Three new videos are available this week in AACTE’s Research-to-Practice Spotlight Series highlighting clinical preparation and partnerships of the University of Nevada, Las Vegas (UNLV) College of Education. The latest videos focus on the importance of building clinical partnerships around “natural connections” with the community, the key challenges to keep programs going, and aspirations for the future of the UNLV-Clark County School District partnership.
The University of Las Vegas (UNLV) and its clinical partners, including the Clark County School District (CCSD) and the on-campus CSUN Preschool, have cultivated strong relationships that allow them to weather obstacles together and share hopes for the future.
On November 14, the Learning Policy Institute (LPI) held a briefing to share research-based findings and recommendations on investing in community schools as a means to school improvement. The briefing was based on a study LPI recently conducted with the National Education Policy Center and highlighted community schools – that is, schools that partner with local agencies to provide integrated academic, health, and social services to the community – as a school improvement approach that meets the Every Student Succeeds Act (ESSA) requirement for “evidence-based” interventions.
At the briefing, panelists included representatives from community schools and other supporters. Community School Director Shanelle England described her work at Baltimore’s Forest Park High School, which consists of supporting her students, their families, and the school staff, as well as developing relationships with community agencies. The panelists all advocated for continued funding for the integrated models.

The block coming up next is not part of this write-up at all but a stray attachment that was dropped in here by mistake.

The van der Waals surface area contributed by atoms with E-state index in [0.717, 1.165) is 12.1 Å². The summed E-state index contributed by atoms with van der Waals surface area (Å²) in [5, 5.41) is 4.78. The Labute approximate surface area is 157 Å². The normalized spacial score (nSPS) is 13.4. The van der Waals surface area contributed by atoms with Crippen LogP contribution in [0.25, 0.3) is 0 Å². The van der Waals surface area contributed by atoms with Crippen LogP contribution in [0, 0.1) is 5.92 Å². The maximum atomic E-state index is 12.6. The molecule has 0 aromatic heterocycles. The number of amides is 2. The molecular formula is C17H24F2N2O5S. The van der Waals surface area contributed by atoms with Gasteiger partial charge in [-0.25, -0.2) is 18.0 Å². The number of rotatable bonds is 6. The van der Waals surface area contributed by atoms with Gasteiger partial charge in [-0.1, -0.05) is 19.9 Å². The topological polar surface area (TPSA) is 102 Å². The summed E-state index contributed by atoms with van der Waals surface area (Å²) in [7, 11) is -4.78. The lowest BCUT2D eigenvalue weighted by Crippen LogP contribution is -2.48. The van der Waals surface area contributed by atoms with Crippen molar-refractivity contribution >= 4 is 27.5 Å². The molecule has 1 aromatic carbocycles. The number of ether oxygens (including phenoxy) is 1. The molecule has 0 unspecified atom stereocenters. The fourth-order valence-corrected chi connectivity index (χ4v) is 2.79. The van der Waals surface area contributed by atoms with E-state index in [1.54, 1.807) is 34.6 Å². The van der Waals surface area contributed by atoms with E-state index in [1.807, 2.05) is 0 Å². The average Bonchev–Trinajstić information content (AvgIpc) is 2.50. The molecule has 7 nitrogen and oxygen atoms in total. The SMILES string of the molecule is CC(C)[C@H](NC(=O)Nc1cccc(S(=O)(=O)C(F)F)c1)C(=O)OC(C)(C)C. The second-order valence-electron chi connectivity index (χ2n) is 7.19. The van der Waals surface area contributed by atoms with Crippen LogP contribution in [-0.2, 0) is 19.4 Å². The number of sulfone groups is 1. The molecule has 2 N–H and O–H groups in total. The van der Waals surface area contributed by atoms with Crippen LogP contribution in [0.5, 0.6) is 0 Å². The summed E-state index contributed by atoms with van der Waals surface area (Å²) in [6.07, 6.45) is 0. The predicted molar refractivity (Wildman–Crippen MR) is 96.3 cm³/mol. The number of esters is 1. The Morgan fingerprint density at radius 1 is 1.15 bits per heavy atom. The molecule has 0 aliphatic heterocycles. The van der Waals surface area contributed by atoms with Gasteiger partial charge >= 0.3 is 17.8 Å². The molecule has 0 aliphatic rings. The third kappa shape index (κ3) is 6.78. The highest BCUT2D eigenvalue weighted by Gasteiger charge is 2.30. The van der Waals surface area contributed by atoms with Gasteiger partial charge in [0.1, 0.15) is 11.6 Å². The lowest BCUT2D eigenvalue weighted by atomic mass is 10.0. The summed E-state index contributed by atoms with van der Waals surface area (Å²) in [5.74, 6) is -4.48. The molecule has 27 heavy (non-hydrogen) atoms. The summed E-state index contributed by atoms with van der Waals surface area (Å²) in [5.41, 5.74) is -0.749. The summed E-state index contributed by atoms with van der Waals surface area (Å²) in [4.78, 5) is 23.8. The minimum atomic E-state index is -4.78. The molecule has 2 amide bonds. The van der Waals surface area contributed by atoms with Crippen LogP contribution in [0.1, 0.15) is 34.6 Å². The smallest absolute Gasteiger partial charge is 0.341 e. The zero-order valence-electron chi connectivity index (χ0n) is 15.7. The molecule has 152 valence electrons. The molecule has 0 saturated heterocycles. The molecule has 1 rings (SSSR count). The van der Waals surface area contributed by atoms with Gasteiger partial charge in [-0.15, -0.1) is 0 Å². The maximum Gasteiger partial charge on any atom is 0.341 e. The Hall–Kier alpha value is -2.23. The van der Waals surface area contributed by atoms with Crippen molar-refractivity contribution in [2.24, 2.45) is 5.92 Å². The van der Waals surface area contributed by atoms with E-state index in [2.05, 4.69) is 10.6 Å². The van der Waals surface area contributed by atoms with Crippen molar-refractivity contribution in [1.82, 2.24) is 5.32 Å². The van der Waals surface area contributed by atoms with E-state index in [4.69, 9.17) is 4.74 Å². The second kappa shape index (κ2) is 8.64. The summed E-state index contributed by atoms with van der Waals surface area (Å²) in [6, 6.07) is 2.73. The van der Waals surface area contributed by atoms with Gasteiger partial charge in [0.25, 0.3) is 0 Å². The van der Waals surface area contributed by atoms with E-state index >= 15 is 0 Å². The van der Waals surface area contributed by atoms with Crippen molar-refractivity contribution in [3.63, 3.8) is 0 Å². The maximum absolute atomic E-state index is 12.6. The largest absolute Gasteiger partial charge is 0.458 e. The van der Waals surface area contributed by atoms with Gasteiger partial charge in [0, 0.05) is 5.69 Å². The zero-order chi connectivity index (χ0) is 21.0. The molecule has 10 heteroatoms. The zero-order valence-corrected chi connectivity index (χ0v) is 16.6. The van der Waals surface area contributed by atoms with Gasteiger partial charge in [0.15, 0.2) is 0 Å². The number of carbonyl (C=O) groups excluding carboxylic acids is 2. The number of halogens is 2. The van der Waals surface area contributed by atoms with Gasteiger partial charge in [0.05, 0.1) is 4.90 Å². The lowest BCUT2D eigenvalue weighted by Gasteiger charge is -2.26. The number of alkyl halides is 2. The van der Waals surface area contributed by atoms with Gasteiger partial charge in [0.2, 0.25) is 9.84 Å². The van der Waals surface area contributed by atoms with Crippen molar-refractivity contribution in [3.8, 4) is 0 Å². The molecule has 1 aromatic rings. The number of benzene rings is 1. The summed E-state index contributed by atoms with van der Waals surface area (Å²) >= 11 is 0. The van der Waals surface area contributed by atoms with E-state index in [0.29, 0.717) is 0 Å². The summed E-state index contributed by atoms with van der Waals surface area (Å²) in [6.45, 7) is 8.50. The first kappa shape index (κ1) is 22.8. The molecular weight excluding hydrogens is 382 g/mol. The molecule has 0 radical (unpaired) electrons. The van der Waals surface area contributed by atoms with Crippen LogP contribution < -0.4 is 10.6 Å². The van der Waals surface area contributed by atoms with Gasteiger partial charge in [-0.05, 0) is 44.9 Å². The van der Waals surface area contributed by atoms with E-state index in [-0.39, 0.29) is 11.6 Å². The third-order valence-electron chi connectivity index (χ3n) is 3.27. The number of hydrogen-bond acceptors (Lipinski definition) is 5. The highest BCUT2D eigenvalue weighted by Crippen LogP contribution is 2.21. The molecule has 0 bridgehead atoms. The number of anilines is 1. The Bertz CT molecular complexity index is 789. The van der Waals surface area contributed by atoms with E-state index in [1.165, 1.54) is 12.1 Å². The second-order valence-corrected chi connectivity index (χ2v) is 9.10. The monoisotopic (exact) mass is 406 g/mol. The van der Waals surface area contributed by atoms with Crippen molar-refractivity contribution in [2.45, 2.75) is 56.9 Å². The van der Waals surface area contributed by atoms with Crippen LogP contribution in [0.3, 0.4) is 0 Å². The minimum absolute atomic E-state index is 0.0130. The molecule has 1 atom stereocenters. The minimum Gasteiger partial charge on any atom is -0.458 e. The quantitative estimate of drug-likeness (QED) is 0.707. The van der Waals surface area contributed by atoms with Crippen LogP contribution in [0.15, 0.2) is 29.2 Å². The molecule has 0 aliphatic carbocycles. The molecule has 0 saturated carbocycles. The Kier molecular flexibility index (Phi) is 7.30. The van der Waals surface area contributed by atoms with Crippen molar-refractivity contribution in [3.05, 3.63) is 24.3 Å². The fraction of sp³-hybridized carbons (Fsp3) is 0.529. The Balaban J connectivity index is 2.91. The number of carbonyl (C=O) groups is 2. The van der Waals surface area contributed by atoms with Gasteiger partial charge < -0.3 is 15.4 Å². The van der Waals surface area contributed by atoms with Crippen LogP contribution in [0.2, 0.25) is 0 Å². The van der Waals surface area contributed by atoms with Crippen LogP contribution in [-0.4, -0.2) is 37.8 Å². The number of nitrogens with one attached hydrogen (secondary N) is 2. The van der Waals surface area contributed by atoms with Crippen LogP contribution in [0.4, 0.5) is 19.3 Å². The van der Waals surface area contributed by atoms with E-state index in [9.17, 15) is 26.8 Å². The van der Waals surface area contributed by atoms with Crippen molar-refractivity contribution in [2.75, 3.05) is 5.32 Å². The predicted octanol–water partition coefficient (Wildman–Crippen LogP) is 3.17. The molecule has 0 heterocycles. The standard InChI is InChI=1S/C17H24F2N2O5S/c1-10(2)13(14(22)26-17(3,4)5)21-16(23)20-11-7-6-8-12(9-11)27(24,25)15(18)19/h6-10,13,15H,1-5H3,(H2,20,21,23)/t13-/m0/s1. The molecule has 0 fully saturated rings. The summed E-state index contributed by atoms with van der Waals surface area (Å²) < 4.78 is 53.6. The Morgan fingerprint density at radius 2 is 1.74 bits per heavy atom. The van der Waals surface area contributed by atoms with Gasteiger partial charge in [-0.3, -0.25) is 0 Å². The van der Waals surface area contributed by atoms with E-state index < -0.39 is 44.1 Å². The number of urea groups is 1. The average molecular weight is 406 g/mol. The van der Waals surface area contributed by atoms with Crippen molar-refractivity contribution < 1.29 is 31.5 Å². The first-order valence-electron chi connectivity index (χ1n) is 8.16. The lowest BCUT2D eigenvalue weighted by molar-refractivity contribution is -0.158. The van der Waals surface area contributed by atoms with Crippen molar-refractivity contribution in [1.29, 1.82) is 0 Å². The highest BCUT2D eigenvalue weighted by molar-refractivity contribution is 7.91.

Three new videos are available this week in AACTE’s Research-to-Practice Spotlight Series highlighting clinical preparation and partnerships of the University of Nevada, Las Vegas (UNLV) College of Education. The latest videos focus on creative approaches to addressing teacher shortages, the importance of a shared strategic vision, and the simultaneous renewal that benefits all parties in the clinical partnership.
A shared vision is the cornerstone of the multifaceted partnership between the College of Education at the University of Nevada, Las Vegas (UNLV), and the neighboring Clark County School District. Thanks to the strength and clarity of this vision, the partners have been able to take risks and innovate in ways that advance the work of all involved.
In a recent Education Talk Radio program, host Larry Jacobs interviewed members of AACTE’s new Special Education Task Force about how best to prepare special educators—particularly in light of their current shortage around the country.
Jacobs’ guests for the October 26 show included AACTE Vice President Rodrick Lucero; Brian R. Barber, assistant professor of special education at Kent State University (OH); Valeisha Ellis, assistant professor and edTPA coordinator at Spelman College (GA); and Karmen Kelly, business officer in the School of Social Work at Colorado State University. All are members of the new AACTE task force, which is supported by a grant from the Collaboration for Effective Educator Development, Accountability, and Reform (CEEDAR) Center.
A new international-comparison study sheds light on important factors in the development of school leaders in selected "high-performing" systems around the world. The study, sponsored by the National Center on Education and the Economy’s Center on International Education Benchmarking, highlights commonalities in principal preparation among the systems whose students scored highest on the Programme for International Student Assessment (PISA) survey: Hong Kong, Ontario, Shanghai, and Singapore.
Australian researcher Ben Jensen authored the report, Preparing to Lead: Lessons in Principal Development From High-Performing Education Systems. Its overarching message is that successful education systems provide current and future school leaders with preparation that is specifically tailored to the real-world problems and contexts they will face in their work environments.
“The best programs combine a detailed understanding of principals’ roles and responsibilities with a deep grounding in the system’s particular philosophy and objectives for how schools get better,” Jensen said.